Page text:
Anna Bunina (1774-1829), and the Origins of Women's Poetry in Russia

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This is the first extensive study of Bunina's poems and detailed exploration of her life, using archives and numerous periodicals. It describes the cultural expectations which Bunina challenged, her poetic unconventional lyric persona, her strategic choices of poetic language and genre, the reception of her work, and her unprecedented success in living by the pen. It illuminates the pre-history of feminism and the feminine literary tradition in Russian through the reflections on gender and writing of the most radical and gifted of the early women writers.


“Alongside the richness in biographical details, Rosslyn’s book lavishly reproduces Bunina’s poems and passages from her essays. . . . Rosslyn’s bibliography will also be of great value to students both of Russian literature and of history since it covers widely issues relating to the education, culture and life of Russia’s privileged classes in the first half of the nineteenth century.” – Irish Slavonic Studies

"A masterpiece of biographical and literary scholarship, Wendy Rosslyn's Anna Bunina (1774-1829) and the Origins of Women's Poetry in Russia is a seminal and definitive work that would be a valued addition to any Russian studies and Russian literary library collection." - The Midwest Book Review

“In addition to biographical detail and literary analysis the book also provides important insights into the position of women in an understudied period of Russian literature. . . .Besides the clear merit of providing the only comprehensive biography of Anna Bunina to date, this book also offers the first exhaustive investigation of her work. The analysis of Bunina’s oeuvre (underpinned by long quotations which are extremely useful given the lack of a complete modern edition of the author’s work) reveals the originality of a poet able to draw inspiration from both the Classical and Romantic tradition in the creation of her specific poetic persona.” – Journal of European Studies

“Wendy Rosslyn is to be congratulated. Her work is comprehensively researched, capably constructed and lucidly expressed. It should appeal equally to those broadly interested in Russia of the late eighteenth and early nineteenth centuries and to those concerned particularly with Russian women’s studies. . . . the book contains much information of a socio-cultural nature, providing an insight into the way life was lived and literature created, in Russia two hundred years ago.” – New Zealand Slavonic Journal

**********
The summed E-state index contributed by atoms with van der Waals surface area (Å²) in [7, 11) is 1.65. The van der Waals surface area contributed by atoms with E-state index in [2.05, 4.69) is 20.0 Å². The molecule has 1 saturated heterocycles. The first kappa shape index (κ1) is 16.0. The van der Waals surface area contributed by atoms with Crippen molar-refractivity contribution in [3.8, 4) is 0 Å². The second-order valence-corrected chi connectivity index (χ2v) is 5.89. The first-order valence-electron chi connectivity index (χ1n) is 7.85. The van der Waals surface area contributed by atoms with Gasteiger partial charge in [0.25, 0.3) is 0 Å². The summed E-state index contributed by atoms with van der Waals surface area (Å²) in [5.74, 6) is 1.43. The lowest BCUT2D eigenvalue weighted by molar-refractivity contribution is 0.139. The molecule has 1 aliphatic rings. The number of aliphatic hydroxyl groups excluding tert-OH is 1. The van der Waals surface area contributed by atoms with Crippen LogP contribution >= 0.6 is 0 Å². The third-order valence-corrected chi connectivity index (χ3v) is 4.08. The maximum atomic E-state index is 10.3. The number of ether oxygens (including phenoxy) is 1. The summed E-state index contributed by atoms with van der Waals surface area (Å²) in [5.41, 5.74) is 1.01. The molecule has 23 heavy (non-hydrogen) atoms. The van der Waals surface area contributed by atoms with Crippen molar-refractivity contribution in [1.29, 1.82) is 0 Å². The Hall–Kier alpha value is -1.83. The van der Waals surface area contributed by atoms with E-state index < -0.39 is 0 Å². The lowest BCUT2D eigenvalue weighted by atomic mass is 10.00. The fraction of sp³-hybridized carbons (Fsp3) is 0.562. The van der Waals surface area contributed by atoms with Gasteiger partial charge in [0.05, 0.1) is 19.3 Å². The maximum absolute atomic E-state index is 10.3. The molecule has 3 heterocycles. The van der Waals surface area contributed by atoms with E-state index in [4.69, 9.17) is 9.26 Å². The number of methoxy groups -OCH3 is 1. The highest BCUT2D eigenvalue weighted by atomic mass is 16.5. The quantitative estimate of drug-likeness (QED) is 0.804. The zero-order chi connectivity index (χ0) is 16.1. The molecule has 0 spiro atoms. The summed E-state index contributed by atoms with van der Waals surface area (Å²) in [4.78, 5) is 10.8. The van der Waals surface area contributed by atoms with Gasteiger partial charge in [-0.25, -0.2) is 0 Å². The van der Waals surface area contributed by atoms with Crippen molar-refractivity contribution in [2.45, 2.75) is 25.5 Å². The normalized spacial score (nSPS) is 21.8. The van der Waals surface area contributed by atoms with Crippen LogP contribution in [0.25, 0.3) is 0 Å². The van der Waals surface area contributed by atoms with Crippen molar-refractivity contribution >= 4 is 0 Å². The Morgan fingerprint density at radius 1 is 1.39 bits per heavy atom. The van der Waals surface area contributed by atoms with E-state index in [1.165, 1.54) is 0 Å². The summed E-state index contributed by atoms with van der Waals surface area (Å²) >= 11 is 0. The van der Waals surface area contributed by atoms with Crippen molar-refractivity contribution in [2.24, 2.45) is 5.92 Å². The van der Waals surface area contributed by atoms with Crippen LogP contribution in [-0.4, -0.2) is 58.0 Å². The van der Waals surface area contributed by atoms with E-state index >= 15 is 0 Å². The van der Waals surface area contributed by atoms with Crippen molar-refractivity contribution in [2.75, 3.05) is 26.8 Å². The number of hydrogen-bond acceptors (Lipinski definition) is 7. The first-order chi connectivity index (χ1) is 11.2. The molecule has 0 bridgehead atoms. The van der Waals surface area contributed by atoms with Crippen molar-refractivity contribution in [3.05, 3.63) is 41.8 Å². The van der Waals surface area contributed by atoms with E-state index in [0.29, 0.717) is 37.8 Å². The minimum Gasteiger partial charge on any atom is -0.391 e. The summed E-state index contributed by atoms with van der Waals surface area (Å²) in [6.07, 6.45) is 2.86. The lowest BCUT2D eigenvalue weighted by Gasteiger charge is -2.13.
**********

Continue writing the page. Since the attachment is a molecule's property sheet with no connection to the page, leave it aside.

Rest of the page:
“It is a model of clarity and lucidity: arguments are carefully weighed, evidence scrupulously examined before assessments are made. It is utterly thorough in its painstaking research. . . . the book is far more than a biography; it is a virtual mini-encylopaedia of the position of women in Russia at the time. . . . There is also much information on other women writers, notably Pospelova, Kulman, and Volkova, as well as Bunina’s predecessors. Equally impressive are the accounts of patronage, the burgeoning literary market, and the financing of literature. As a result, Rosslyn’s work will stand as an excellent resource for future investigation.” – Modern Language Review “Rosslyn’s fastidiously factual, yet highly thoughtful, volume is a must for specialists in women’s writing or in nineteenth-century Russian poetry and culture, as well as an excellent choice for undergraduate courses in women’s studies or Russian literature and culture.” – South Atlantic Review

“It will attract a wide audience, including those interested in women writers, social and cultural conditions in Russia at the beginning of the nineteenth century, conservative literary figures and, more narrowly, the circle of A. S. Shishkov. Because Rosslyn provides translations of quotations from Russian sources, including Bunina’s poems, it makes Bunina accessible to scholars of all backgrounds.” – Canadian Slavonic Papers

"In spite of a dearth of primary sources, which necessarily compels Rosslyn (Univ. of Nottingham, UK) to resort to qualifiers such as "seems," "perhaps," "probably," "maybe," etc., this is a remarkably complete and sympathetic portrait of a woman plagued by sickness, poverty, misfortune, and the bad luck of being a woman poet in an age dominated by male writers. To her credit, the author also admits to Bunina's difficult personality and does not refrain from revealing her very human flaws. Using a moderate feminist approach, Rosslyn presents a good account of the difficulties facing women writers in early-19th-century Russia--especially trivialization of their works and assassination of their characters. Though not of the first rank, Bunina's poetry nevertheless deserves study. Rosslyn is on solid ground when she turns to literary analysis; her competent, knowledgeable readings of the poetry comprise the strongest part of the book. The subject is quite specialized, so the book is appropriate for upper-level undergraduates and more advanced scholars, especially those interested in the history of Russian literature, the art of biography, and women's literature." - CHOICE

Table of Contents


Chapter 1: The Years of Emotional Grief (1774-1802)

Chapter 2: Forays into the Literary World (1802-08)

Chapter 3: The Inexperienced Muse (1809)

Chapter 4: The Pitfalls of Patronage (1810)

Chapter 5: The Fall of Phaethon (1811)

Chapter 6: Racing with Bound Feet (1811-15)

Chapter 7: A Distant Acquaintance of Happiness (1815-17)

Chapter 8: Last Years in Petersburg (1817-24)

Chapter 9: On Her Deathbed (1824-29)

Chapter 10: Epilogue



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